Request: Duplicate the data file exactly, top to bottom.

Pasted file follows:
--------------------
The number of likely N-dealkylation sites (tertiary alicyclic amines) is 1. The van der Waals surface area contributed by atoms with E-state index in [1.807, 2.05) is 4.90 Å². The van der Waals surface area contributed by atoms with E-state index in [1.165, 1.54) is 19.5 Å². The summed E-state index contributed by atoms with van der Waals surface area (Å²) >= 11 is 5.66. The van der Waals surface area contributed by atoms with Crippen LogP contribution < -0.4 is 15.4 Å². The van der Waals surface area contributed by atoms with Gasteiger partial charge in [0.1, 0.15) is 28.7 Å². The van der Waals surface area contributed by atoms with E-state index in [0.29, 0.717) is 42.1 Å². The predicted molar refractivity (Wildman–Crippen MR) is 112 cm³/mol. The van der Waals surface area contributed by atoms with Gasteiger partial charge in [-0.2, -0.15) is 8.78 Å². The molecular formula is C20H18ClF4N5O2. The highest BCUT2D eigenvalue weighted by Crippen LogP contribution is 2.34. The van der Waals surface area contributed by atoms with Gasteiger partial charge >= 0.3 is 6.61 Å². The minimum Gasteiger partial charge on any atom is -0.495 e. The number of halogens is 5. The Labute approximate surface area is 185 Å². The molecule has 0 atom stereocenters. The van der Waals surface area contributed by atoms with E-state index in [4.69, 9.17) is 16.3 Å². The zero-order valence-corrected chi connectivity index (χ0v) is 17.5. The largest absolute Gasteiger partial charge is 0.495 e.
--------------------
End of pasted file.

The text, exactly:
The number of likely N-dealkylation sites (tertiary alicyclic amines) is 1. The van der Waals surface area contributed by atoms with E-state index in [1.807, 2.05) is 4.90 Å². The van der Waals surface area contributed by atoms with E-state index in [1.165, 1.54) is 19.5 Å². The summed E-state index contributed by atoms with van der Waals surface area (Å²) >= 11 is 5.66. The van der Waals surface area contributed by atoms with Crippen LogP contribution < -0.4 is 15.4 Å². The van der Waals surface area contributed by atoms with Gasteiger partial charge in [0.1, 0.15) is 28.7 Å². The van der Waals surface area contributed by atoms with E-state index in [0.29, 0.717) is 42.1 Å². The predicted molar refractivity (Wildman–Crippen MR) is 112 cm³/mol. The van der Waals surface area contributed by atoms with Gasteiger partial charge in [-0.2, -0.15) is 8.78 Å². The molecular formula is C20H18ClF4N5O2. The highest BCUT2D eigenvalue weighted by Crippen LogP contribution is 2.34. The van der Waals surface area contributed by atoms with Gasteiger partial charge >= 0.3 is 6.61 Å². The minimum Gasteiger partial charge on any atom is -0.495 e. The number of halogens is 5. The Labute approximate surface area is 185 Å². The molecule has 0 atom stereocenters. The van der Waals surface area contributed by atoms with E-state index in [4.69, 9.17) is 16.3 Å². The zero-order valence-corrected chi connectivity index (χ0v) is 17.5. The largest absolute Gasteiger partial charge is 0.495 e.